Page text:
World’s Oceans Are Warming Faster, Fueling Storms and Sea Rise
- Oceans are heating up 40% faster on average than a United Nations panel estimated five years ago.
- A warmer ocean is contributing to increasingly destructive weather patterns around the world
- More than 90 percent of the excess heat from greenhouse gas emissions has been absorbed into the oceans
- Ocean temperatures are much less variable than surface temperatures, which can swing greatly from year to year, and therefore give a clearer signal of global warming
Consequences of Ocean Warming:
- On Climate:
- The implication of faster ocean warming is that the effect of carbon dioxide on global warming is greater than it was expected. It is already known that adding CO2 to the air was warming the world very rapidly.
- Greater warming will mean increased water demand for crops and forests and pastures, more stress on irrigation and urban water supplies, and reduced food production.
- More water demand means more forest fires and smoke, shorter winters with less mountain snowpack, and increased stress on ecosystems, cities and the world economy.
- Higher Sea Levels
- When water heats up, it expands. Thus, the most readily apparent consequence of higher sea temperatures is a rapid rise in sea level.
- Sea level rise causes inundation of coastal habitats for humans as well as plants and animals, shoreline erosion, and more powerful storm surges that can devastate low-lying areas.
- Stronger Storms
- The effects of higher ocean temperatures in the form of stronger and more frequent tropical storms and hurricanes/cyclones is already seen in Indian oceans recently. Warmer surface water dissipates more readily into vapor, making it easier for small ocean storms to escalate into larger, more powerful systems.
- On Ocean organism:
- Ocean organism most vulnerable to temperature change.
- Ocean warming leads to deoxygenation – a reduction in the amount of oxygen dissolved in the ocean – and sea-level rise – resulting from the thermal expansion of sea water and continental ice melting. The rising temperatures, coupled with ocean acidification (the decrease in pH of the ocean due to its uptake of CO2), affect marine species and ecosystems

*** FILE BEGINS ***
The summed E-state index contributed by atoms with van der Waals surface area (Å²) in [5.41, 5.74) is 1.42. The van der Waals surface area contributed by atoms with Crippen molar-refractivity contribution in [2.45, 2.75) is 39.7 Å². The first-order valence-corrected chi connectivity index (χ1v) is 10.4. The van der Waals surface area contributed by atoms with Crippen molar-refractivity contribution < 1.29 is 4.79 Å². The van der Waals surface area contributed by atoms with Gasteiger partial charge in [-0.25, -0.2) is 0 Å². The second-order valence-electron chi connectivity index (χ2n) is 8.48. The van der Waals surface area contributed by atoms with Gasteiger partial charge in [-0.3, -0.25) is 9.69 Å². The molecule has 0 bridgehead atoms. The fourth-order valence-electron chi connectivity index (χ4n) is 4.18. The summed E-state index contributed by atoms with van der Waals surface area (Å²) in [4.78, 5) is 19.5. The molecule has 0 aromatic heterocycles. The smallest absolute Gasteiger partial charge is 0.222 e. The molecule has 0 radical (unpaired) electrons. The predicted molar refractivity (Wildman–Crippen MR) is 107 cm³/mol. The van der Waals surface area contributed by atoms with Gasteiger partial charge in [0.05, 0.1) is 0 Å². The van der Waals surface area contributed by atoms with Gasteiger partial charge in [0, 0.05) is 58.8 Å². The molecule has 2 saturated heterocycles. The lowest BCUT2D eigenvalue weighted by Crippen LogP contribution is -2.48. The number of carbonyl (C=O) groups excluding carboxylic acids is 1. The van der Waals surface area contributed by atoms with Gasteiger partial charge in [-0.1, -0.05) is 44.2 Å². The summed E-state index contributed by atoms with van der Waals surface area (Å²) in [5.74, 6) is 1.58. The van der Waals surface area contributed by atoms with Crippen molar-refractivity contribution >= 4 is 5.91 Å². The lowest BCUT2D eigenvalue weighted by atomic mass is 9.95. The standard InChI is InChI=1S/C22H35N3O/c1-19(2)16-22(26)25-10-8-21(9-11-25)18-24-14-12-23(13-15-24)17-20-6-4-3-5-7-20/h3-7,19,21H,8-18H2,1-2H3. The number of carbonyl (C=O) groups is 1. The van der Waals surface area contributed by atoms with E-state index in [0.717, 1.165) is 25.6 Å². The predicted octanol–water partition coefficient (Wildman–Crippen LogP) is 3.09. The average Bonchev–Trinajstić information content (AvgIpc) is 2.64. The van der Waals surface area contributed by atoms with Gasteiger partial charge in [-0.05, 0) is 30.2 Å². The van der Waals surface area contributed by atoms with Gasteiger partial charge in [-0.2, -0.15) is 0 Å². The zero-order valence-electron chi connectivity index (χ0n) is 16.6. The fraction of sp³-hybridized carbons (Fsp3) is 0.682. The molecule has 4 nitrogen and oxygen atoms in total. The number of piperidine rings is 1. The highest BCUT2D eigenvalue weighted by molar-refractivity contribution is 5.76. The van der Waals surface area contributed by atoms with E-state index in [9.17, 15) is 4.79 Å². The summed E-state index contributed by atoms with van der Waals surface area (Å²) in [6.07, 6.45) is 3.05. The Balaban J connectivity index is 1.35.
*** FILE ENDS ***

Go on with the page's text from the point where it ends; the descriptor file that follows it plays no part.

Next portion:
- Due to temperature change reef bleaching will start. Bleaching slows coral growth, makes them susceptible to disease, and can lead to large-scale reef die-off.
- Other organisms affected by temperature change include krill, an extremely important link at the base of the food chain
- Research has shown that krill reproduce in significantly smaller numbers when ocean temperatures rise. This can have a cascading effect by disrupting the life cycle of krill eaters, such as penguins and seals—which in turn causes food shortages for higher predators.
- Other Consequences
- Warmer sea temperatures are also associated with the spread of invasive species and marine diseases.
- If an ecosystem becomes warmer, it can create an opportunity where outside species or bacteria can suddenly thrive where they were once excluded. This can lead to forced migrations and even species extinctions.
- Warmer seas also lead to melting from below of polar ice shelves, compromising their structural integrity and leading to spectacular shelf collapse